And that is exactly what he used Missouri for. He forced Purdue's hand.

It wasn't just for his salary, however. Painter's staff all got raises. But more importantly, the school's budget for things like recruiting was increased. One of the biggest knocks on Purdue as a basketball program is that they are not willing to spend the money to make their program nationally competitive. That is what Painter was asking for. That's what he would have gotten at Missouri.

And that is what he was given by Purdue.

There is more to this story, however. For the second time in the span of two weeks, Missouri was completely fooled by a coach trying to decide where he would end up next season. At first, it was Mike Anderson, who eventually left for Arkansas but managed to convince everyone at Missouri -- and the reporters that cover Missouri -- that he would be staying. Painter did the same.

And before that, it was the Big Ten. If you remember, during expansionocalypse last summer, Missouri was convinced that they would be leaving the Big 12, but instead it was Nebraska that was scooped up by the Big Ten.

The folks in Columbia, MO, appear to be quite gullible.

So where does Missouri go from here?

Well, it won't be to Buzz Williams. As I was typing out this post, news came out that Buzz has inked a new deal with Marquette for around $2 million a year. Chris Mooney signed a 10 year deal with Richmond earlier in the week, which means that three very good coaches have leveraged the Missouri, NC State, and Oklahoma job openings into a raise and a longer contract.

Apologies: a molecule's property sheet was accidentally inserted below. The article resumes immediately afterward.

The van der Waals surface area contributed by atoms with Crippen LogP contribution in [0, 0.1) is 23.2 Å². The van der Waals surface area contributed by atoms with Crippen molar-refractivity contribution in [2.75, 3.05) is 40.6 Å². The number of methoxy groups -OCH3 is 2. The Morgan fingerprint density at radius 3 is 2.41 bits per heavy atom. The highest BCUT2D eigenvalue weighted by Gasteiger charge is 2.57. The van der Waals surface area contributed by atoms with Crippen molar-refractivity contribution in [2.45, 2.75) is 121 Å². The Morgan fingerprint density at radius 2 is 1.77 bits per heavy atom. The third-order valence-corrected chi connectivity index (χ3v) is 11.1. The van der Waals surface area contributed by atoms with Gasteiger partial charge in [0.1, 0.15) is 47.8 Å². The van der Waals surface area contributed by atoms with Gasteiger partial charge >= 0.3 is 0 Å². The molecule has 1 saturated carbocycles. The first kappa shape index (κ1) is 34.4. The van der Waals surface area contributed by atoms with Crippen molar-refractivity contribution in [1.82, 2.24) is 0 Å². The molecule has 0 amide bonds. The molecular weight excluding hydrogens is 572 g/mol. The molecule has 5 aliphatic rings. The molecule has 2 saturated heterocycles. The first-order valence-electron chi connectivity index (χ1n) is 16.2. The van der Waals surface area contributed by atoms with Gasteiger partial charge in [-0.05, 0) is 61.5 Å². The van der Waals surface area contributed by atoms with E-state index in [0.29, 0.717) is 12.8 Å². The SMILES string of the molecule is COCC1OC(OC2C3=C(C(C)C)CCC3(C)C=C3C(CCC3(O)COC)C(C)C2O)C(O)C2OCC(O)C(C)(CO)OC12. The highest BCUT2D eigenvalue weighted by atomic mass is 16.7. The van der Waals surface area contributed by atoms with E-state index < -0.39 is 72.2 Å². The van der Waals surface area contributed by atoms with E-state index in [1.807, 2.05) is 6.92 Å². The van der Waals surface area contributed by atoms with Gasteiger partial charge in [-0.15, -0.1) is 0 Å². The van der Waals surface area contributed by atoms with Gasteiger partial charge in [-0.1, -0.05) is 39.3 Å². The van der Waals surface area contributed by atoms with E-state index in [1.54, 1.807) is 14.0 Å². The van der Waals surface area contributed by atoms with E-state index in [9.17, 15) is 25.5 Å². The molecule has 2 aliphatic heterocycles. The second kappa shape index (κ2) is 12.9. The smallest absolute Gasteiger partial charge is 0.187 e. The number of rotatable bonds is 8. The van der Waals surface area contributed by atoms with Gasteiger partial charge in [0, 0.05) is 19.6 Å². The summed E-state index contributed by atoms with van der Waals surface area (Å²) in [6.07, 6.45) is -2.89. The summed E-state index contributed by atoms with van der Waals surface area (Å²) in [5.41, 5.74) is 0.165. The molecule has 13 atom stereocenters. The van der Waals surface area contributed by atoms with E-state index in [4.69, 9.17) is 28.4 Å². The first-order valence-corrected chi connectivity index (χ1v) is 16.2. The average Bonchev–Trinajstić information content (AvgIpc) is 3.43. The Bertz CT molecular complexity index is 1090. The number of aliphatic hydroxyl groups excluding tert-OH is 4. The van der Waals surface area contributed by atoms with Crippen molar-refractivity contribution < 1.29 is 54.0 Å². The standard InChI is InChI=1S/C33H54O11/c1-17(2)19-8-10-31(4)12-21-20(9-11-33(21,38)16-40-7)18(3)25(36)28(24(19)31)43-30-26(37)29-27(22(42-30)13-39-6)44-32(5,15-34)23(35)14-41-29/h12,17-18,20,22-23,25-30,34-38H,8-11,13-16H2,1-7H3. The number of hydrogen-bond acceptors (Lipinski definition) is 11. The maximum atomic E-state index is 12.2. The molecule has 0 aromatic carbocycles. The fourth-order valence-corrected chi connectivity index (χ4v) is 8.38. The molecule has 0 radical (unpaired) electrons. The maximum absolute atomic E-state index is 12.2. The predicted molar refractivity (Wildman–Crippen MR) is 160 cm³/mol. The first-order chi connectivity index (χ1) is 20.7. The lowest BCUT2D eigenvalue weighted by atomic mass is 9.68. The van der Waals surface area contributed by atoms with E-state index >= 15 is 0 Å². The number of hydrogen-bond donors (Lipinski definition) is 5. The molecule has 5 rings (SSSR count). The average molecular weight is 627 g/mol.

It also means that all Shaka Smart or Brad Stevens has to do is right a number on a piece of paper, and they will probably get that much to fill one of those three voids.
Continue reading...

POSTERIZED Awards: "Dunk of the Year"

B.I.A.H has spent the whole season documenting the best dunks, posters, gym-jammers, rim-rockers, tip-dunks and alley-oops. With the Final-Four upon us, it is time to decide what dunks were the best of the best.

Over the course of the week, we will announce the finalists for each category, and you, the viewers, will be given a chance to vote for the winner using the interactive poll at the bottom of each post. We will also have a panel of experts vote, and the dunk with the most overall votes from judges and viewers will be declared the winner.